6. More Than Honey

More than Honey (2013) is available online, to be shipped to you, or via iTunes, Google Play or Amazon Instant Video. It's not specifically about a plant-based or vegan way of living, but it does address the ever so slightly concerning question of what is happening to all the bees - you know, the 50-90% (depending on region) of local bees that have disappeared of late.. Given that 80% of all plants on earth require bees for pollination, and that human labour to pollinate by hand has already begun to be implemented in some parts of the world, surely this is a question worth addressing? I admittedly found this film a little slow (but that could just be me.. I'm working on my focus) and so for that reason, it's #6.

5. Food Inc

Food Inc (2008) actually looks at the industrialisation of food production, particularly the meat industry in the USA, rather than the plant-based conversation specifically. It's available online, to be shipped out to you or via Netflix. I remember watching this almost 10 years ago when it first came out, and it made a sufficiently significant impact on me then to stretch to buy local, free range or organic meat as much as possible. While it might not have led me directly towards veganism, it has an important story to tell of there being something seriously wrong in our food system, how we approach food production, and how we treat "farm" animals. It caused my compassion towards non-human creatures to begin to rise up. It's well made, and points you in a good direction, so it's #5 on this list.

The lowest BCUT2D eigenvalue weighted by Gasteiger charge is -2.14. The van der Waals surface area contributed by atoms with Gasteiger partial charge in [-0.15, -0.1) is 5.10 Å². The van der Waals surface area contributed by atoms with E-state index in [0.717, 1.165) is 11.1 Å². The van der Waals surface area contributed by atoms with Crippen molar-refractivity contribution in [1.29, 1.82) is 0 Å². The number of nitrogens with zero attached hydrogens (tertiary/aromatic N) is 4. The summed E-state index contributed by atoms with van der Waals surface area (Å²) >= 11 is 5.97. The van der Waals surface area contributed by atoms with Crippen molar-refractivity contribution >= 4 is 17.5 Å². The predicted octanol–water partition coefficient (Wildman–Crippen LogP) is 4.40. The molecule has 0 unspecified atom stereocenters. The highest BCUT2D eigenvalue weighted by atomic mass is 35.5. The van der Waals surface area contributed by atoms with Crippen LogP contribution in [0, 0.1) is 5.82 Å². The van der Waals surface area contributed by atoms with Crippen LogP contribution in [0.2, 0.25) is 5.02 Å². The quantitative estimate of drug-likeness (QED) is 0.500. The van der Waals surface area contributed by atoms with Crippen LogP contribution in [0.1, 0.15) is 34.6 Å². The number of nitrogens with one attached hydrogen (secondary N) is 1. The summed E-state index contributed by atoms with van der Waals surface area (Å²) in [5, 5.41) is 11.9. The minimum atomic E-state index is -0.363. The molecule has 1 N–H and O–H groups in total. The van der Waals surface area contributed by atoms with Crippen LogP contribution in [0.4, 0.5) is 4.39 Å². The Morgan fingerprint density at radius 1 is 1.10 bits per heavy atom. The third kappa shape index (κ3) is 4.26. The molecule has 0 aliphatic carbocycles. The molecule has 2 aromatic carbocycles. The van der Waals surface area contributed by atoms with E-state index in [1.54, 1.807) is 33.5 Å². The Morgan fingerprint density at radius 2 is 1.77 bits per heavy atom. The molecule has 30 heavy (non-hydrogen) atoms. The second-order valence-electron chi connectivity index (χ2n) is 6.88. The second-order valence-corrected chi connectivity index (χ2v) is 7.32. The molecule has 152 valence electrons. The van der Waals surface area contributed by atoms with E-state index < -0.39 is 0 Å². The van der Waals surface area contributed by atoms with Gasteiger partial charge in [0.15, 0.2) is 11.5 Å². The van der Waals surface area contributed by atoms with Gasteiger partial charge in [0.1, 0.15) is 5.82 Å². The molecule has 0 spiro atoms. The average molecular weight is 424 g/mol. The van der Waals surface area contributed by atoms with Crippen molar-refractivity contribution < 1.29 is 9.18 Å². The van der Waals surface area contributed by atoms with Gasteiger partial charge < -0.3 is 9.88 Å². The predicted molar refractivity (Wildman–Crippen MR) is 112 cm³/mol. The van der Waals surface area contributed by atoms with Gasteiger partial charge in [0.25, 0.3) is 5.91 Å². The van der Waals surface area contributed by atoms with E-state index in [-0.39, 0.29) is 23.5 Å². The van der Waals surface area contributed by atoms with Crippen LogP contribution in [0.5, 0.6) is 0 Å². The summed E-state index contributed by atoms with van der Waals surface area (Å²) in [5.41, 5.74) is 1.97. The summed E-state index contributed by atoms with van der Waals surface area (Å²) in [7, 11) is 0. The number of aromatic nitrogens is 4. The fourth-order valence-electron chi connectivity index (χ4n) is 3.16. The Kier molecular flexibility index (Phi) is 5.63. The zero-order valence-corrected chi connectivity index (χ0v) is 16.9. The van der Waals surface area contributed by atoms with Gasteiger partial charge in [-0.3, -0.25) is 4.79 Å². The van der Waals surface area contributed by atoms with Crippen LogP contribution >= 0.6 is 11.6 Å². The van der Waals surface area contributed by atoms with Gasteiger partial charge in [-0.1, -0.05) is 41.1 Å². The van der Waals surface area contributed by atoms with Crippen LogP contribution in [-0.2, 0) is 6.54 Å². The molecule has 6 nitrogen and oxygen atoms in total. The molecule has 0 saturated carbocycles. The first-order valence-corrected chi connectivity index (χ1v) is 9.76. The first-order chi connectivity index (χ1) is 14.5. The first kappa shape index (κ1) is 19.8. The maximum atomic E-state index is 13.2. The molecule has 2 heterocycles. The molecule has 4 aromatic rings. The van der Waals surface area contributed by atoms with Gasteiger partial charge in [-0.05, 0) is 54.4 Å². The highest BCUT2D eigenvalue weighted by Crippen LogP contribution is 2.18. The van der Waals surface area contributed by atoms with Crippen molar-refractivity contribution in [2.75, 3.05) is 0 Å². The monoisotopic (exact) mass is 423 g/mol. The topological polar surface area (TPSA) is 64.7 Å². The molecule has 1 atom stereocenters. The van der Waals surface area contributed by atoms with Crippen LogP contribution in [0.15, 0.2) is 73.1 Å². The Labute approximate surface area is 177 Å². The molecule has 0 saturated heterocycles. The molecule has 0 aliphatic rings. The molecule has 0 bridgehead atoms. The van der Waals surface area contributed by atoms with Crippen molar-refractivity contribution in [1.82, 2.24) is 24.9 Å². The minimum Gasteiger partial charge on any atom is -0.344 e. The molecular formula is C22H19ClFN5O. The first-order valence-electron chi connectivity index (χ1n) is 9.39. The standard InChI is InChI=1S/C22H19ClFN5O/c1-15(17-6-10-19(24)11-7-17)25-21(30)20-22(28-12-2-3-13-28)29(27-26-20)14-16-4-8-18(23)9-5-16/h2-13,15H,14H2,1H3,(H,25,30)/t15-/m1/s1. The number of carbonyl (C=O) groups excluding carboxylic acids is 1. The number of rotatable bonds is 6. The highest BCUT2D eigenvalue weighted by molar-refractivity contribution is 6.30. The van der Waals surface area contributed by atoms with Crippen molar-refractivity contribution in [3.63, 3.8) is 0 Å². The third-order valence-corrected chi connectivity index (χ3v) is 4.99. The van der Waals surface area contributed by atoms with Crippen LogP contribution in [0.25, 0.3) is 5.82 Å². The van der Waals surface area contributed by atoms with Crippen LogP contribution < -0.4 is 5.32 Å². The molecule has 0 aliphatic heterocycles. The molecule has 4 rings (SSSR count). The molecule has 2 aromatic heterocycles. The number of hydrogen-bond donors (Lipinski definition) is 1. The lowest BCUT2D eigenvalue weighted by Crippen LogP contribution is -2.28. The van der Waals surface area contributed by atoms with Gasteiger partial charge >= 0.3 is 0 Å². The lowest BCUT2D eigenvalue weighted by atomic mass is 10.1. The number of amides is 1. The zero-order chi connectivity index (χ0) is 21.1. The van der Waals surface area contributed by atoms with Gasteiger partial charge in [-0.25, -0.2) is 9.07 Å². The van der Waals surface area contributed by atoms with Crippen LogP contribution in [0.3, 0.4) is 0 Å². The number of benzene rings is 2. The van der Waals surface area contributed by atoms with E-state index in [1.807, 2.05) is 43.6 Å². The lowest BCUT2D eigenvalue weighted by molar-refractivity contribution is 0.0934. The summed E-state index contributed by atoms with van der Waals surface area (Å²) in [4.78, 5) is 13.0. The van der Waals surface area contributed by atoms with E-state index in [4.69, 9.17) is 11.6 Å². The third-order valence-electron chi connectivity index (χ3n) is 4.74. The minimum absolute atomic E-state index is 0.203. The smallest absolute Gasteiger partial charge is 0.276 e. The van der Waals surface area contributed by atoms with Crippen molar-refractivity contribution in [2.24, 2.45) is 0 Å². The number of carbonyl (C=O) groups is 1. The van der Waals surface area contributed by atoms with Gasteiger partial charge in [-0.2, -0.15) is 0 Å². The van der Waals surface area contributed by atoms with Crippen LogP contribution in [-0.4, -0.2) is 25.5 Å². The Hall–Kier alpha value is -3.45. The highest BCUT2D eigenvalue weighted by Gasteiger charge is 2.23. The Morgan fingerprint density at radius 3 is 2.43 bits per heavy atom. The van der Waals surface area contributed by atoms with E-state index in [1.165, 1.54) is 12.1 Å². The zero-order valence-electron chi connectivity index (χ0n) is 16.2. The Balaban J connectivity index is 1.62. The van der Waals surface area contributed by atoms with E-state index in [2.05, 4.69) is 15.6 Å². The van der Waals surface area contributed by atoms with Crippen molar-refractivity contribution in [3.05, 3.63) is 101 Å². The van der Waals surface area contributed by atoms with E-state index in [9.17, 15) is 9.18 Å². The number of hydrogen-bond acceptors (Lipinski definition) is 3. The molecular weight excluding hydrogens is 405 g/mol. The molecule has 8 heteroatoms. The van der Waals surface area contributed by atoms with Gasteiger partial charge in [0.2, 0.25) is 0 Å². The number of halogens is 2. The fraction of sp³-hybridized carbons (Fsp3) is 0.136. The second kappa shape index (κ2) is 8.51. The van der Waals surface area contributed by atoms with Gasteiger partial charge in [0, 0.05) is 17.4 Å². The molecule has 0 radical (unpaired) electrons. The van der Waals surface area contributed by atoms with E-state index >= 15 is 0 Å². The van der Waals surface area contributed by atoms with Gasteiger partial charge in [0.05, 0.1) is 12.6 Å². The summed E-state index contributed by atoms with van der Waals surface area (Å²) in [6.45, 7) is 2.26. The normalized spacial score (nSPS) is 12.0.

4. Vegan 2017